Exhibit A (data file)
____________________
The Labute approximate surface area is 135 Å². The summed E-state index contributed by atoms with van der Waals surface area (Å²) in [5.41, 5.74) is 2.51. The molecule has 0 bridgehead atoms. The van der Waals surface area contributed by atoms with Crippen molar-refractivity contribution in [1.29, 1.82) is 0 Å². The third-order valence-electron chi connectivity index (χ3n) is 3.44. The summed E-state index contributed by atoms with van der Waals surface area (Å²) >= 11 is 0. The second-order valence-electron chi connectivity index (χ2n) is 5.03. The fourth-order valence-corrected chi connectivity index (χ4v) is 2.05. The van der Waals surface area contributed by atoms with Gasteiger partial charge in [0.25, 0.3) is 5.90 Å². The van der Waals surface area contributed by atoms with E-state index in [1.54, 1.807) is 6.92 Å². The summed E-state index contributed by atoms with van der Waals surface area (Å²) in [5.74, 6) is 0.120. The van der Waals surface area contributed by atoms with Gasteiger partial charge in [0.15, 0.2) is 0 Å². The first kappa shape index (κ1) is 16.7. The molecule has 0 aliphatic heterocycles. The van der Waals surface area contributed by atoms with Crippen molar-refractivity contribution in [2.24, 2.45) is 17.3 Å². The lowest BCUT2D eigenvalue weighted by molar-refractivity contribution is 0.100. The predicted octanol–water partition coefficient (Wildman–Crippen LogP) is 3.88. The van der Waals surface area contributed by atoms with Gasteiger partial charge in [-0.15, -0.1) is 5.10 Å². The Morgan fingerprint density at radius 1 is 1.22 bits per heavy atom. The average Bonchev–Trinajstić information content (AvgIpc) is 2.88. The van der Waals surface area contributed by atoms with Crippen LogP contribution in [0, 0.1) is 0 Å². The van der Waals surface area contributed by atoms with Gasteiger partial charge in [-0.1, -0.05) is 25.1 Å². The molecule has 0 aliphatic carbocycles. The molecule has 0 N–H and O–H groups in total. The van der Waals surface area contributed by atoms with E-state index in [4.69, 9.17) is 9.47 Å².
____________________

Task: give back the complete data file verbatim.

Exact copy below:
The Labute approximate surface area is 135 Å². The summed E-state index contributed by atoms with van der Waals surface area (Å²) in [5.41, 5.74) is 2.51. The molecule has 0 bridgehead atoms. The van der Waals surface area contributed by atoms with Crippen molar-refractivity contribution in [1.29, 1.82) is 0 Å². The third-order valence-electron chi connectivity index (χ3n) is 3.44. The summed E-state index contributed by atoms with van der Waals surface area (Å²) >= 11 is 0. The second-order valence-electron chi connectivity index (χ2n) is 5.03. The fourth-order valence-corrected chi connectivity index (χ4v) is 2.05. The van der Waals surface area contributed by atoms with Gasteiger partial charge in [0.25, 0.3) is 5.90 Å². The van der Waals surface area contributed by atoms with E-state index in [1.54, 1.807) is 6.92 Å². The summed E-state index contributed by atoms with van der Waals surface area (Å²) in [5.74, 6) is 0.120. The van der Waals surface area contributed by atoms with Gasteiger partial charge in [0.15, 0.2) is 0 Å². The first kappa shape index (κ1) is 16.7. The molecule has 0 aliphatic heterocycles. The van der Waals surface area contributed by atoms with Crippen molar-refractivity contribution in [2.24, 2.45) is 17.3 Å². The lowest BCUT2D eigenvalue weighted by molar-refractivity contribution is 0.100. The predicted octanol–water partition coefficient (Wildman–Crippen LogP) is 3.88. The van der Waals surface area contributed by atoms with Gasteiger partial charge in [-0.15, -0.1) is 5.10 Å². The Morgan fingerprint density at radius 1 is 1.22 bits per heavy atom. The average Bonchev–Trinajstić information content (AvgIpc) is 2.88. The van der Waals surface area contributed by atoms with Crippen LogP contribution in [0, 0.1) is 0 Å². The van der Waals surface area contributed by atoms with Gasteiger partial charge in [-0.1, -0.05) is 25.1 Å². The molecule has 0 aliphatic carbocycles. The molecule has 0 N–H and O–H groups in total. The van der Waals surface area contributed by atoms with E-state index in [4.69, 9.17) is 9.47 Å².